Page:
The Board has doubts that those two features have to be understood as maintained by the appellant on the basis of the claims alone. For the benefit of the appellant, the Board nevertheless opts to interpret those terms in the light of the description.
According to the application on page 17, lines 16 to 20, in the system there is "a tight binding and integration of a logic processing engine (such as Prolog) with a mathematical engine (such as Matlab, or compiled C++ code, or interpreted Java code)". Taking into account that passage of the application and the definitions provided by the appellant, in the following the Board interprets the terms "maths processing unit" and "logic processing unit" as referring, respectively, to program modules for numerical processing (e.g. using MatLab or C++) and logic processing (e.g. based on Prolog). Logic processing is interpreted as being based on logic predicates as the basic representational tool, and on information represented as propositions or as inference rules (page 21, lines 20 to 23).
4. Inventive step - claim 1
4.1 Document D1 discloses a music information retrieval (MIR) system which processes natural-language queries to large-scale music collections. It is based on meta-tag construction, content-based classification of audio, and music ontologies to represent musical knowledge (abstract, page 74, section 2).
4.2 With the grounds of appeal the appellant argued that document D1 was not even part of the state of the art because it was not an enabling disclosure. It was not clear whether the system was actually capable of answering the example queries it disclosed, as could be seen from the sentence "The presented work is still on its way" in Section 4 "Conclusion".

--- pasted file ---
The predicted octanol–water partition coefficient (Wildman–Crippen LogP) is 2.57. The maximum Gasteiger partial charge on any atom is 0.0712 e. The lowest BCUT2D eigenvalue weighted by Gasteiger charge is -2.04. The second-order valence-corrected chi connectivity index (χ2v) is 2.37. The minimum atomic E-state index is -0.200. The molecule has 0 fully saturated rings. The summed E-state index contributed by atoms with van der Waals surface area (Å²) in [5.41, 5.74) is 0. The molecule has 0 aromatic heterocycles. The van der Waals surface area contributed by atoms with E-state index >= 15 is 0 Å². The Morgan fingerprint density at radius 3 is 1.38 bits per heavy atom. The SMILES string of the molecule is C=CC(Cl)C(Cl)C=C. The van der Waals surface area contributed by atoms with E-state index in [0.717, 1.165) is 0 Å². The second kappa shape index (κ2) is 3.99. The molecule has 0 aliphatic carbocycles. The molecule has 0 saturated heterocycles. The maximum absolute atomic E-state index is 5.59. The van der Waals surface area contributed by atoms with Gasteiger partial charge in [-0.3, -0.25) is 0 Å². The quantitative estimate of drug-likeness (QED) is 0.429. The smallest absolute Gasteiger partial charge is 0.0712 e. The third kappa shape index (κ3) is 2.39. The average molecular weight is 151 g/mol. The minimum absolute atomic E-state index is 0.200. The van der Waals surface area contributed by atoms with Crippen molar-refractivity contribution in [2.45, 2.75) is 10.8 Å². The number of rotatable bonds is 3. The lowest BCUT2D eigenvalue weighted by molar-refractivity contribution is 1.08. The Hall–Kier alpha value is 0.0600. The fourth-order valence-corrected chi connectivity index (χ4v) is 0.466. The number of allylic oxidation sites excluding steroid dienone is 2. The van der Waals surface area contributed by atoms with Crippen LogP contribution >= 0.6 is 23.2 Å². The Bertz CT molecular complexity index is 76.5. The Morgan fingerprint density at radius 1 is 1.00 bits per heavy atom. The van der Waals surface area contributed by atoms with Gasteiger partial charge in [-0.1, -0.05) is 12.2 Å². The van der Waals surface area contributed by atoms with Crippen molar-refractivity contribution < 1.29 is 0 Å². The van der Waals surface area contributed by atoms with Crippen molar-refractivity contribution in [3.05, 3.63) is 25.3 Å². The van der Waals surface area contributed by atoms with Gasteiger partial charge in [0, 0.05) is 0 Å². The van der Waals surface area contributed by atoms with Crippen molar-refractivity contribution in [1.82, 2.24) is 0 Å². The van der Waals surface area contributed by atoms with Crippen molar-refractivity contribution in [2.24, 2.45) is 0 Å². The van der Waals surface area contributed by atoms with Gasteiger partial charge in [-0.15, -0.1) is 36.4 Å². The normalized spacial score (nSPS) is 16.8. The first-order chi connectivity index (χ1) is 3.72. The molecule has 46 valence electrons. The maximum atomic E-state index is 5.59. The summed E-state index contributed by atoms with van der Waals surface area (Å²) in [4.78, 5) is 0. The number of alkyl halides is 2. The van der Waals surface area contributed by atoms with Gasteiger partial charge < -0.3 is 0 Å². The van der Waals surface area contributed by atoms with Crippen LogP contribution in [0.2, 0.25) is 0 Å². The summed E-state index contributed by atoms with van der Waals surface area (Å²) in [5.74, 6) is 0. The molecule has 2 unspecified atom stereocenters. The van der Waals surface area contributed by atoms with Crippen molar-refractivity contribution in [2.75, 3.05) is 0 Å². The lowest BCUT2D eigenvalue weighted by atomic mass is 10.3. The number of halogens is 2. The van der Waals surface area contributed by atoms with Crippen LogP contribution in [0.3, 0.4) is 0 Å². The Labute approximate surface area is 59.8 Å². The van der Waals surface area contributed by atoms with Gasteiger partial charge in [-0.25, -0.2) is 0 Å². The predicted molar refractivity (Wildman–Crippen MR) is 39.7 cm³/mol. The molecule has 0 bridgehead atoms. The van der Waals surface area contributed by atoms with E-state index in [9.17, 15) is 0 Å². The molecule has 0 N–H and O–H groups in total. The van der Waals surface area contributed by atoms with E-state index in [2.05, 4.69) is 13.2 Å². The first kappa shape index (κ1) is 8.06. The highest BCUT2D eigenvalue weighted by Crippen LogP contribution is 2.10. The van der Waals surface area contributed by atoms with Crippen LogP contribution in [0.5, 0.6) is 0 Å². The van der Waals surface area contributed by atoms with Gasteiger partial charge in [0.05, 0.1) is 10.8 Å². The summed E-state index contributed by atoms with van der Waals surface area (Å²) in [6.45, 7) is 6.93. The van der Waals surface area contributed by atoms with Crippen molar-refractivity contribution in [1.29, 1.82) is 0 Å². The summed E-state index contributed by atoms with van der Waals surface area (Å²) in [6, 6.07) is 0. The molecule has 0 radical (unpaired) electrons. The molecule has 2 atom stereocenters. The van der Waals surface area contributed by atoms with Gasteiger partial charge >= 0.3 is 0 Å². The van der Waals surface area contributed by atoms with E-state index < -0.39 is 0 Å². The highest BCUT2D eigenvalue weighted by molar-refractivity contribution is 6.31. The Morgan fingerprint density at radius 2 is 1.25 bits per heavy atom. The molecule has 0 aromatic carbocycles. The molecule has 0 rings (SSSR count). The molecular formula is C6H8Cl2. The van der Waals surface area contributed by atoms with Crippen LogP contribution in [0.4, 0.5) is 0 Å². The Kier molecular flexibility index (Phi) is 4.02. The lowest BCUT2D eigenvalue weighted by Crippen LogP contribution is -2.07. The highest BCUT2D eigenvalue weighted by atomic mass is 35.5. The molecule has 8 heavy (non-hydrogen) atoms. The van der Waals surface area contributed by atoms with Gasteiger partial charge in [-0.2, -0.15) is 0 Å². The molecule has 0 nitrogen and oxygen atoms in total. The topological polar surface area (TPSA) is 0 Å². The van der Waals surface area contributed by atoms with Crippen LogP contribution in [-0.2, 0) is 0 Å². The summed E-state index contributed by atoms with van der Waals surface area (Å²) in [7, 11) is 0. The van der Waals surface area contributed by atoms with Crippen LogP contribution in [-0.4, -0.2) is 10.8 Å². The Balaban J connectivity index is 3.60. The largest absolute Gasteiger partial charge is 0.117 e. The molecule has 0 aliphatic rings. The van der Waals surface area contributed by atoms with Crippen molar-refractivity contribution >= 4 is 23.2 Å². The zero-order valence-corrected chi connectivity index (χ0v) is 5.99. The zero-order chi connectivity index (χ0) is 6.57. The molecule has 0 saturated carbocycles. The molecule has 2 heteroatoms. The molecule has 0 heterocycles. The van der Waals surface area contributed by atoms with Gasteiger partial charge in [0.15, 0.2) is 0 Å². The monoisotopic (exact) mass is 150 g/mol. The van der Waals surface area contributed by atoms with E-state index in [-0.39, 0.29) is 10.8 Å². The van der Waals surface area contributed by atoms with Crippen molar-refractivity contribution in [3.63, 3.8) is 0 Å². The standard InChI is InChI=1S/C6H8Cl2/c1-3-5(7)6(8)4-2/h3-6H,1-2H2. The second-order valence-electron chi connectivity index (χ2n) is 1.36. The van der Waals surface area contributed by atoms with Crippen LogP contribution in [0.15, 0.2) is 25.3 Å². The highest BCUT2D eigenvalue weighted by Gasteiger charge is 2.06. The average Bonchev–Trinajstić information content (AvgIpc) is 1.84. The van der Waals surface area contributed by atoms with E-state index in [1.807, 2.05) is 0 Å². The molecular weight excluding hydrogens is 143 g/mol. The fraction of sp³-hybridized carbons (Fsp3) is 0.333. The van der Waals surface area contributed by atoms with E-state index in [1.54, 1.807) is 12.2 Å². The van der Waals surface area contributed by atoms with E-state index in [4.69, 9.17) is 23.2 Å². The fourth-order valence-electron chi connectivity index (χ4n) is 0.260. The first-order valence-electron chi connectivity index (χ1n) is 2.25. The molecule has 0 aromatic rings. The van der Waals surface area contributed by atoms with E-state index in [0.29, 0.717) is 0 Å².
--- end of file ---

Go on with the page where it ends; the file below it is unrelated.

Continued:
The Board agrees that document D1 describes an experimental system and that some features are disclosed as being planned for future implementation. However, the present application describes the invention at a similar level of abstraction to that of document D1. In particular, the present application does not describe in detail how the technical aspects of the invention are implemented, in most cases referring only in general terms to known technologies used in the implementation (see point 2.3 above). It mentions some components of the knowledge machine without however explaining in detail their function and how they interact. The appendices relate essentially to non-technical aspects, namely the music production ontology and the business model. Especially with regard to the processing of queries, the present application provides almost no technical details. The same applies to claim 1, which defines the invention in very broad terms.
Furthermore, the question of whether a disclosed system or method has been implemented is not directly determining to the questions of whether the disclosure is enabling or relevant for the assessment of inventive step. A disclosure, even if deficient, is enabling if the skilled person can understand its technical contents on the basis of her common general knowledge (see also T 230/01 of 26 April 2005, reasons 5.2) and thus can carry out the invention. In the Board's opinion, the skilled person was able to envisage ways to implement the queries disclosed in document D1 using known technologies. The Board cannot identify any deficiency in the disclosure of document D1 that might bring the reader to conclude that the disclosed system was incapable of answering the example queries.